December 10, 2021
The noble eightfold path is the very heart of Buddhist wisdom. Set forth by the Buddha in his first teaching at Deer Park, this eight-step path provides a set of practical directives for liberating ourselves from suffering.
As modern practitioners, how can we engage with this ancient path and apply its wisdom in our daily lives?
A powerful approach is to work with the Buddha’s core teachings in their original wording. Join us on December 10 to discover the eightfold path and the practice of sutta study in Living The Eightfold Path: A Live Virtual Workshop with Andrew Olendzki. Guided by a leading scholar of early Buddhist thought, this workshop will offer guidance in studying passages from the early Pali texts and working with them in a way that keeps your practice alive.
Geared toward new and experienced practitioners alike, this workshop will include a dharma talk, a guided reflection on one step of the eightfold path, and audience Q&A session.
Workshop participants will receive a special discount on Dhamma Wheel, Olendzki’s year-long daily contemplative study email program.
This donation-based workshop will be held on Zoom on December 10, 2021 from 3-4 pm EST.
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Andrew Olendzki is a professor at Lesley University in Cambridge MA, and the director of its Mindfulness Studies program. He is a scholar of early Buddhist thought and practice with a special interest in Buddhist psychology and its relevance to the modern world. Prior to joining Lesley he worked for almost thirty years in Barre, MA, first as the original executive director of the Insight Meditation Society and then as executive director and senior scholar at the Barre Center for Buddhist Studies, where his focus was upon the integration of academic study with the practice of meditation. During this time he also held recurring adjunct faculty positions at many New England colleges, including Amherst, Brandeis, Harvard, Smith, and Lesley, and was on the faculty at Wesleyan University and Hampshire College.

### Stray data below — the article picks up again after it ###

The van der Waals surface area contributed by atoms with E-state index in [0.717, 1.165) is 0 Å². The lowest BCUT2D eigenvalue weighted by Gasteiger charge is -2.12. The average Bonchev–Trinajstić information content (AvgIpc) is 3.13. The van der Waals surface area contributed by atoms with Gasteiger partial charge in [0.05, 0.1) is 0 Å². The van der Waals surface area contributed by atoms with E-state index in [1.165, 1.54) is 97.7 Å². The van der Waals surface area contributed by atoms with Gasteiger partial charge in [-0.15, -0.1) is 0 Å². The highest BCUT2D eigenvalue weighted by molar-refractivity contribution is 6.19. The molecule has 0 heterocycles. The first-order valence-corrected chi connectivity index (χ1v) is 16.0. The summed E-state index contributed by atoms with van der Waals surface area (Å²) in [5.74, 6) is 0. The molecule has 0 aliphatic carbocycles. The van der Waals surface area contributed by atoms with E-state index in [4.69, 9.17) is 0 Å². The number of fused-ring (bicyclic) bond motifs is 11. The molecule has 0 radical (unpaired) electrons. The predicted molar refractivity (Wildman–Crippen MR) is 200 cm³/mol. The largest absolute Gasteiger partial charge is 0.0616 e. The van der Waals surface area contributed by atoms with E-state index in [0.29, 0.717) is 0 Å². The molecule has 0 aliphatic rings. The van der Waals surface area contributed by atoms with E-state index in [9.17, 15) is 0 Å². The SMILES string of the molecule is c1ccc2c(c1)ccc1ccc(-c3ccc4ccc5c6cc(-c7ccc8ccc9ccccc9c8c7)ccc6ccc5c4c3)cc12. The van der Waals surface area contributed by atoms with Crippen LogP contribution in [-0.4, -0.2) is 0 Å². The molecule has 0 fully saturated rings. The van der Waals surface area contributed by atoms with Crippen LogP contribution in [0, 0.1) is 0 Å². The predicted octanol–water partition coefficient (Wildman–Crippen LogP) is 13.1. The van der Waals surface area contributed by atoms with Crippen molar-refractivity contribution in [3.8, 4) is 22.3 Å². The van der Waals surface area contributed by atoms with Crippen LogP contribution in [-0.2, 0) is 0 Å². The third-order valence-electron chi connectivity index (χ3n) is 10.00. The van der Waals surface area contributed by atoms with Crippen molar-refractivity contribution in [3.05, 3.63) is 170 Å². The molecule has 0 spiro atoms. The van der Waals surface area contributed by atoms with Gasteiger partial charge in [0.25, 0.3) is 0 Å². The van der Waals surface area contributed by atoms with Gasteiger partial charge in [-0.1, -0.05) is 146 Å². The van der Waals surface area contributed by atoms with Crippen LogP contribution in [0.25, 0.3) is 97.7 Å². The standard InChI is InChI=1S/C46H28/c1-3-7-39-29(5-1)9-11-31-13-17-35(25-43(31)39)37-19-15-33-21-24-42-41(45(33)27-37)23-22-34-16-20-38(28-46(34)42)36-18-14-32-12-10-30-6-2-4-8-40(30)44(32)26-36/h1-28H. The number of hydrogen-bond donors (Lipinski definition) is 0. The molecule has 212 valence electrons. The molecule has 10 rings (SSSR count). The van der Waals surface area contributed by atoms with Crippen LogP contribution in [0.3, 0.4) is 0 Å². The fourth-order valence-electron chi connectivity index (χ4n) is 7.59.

Andrew was a senior scholar at the Mind and Life Institute, contributing to their Mapping the Mind project, and has been a long-time board member of the Institute for Meditation and Psychotherapy. He writes regularly for Tricycle, and is the author of Unlimiting Mind: The Radically Experiential Psychology of Buddhism (Wisdom 2010) and Untangling Self: A Buddhist Investigation of Who We Really Are (Wisdom 2016).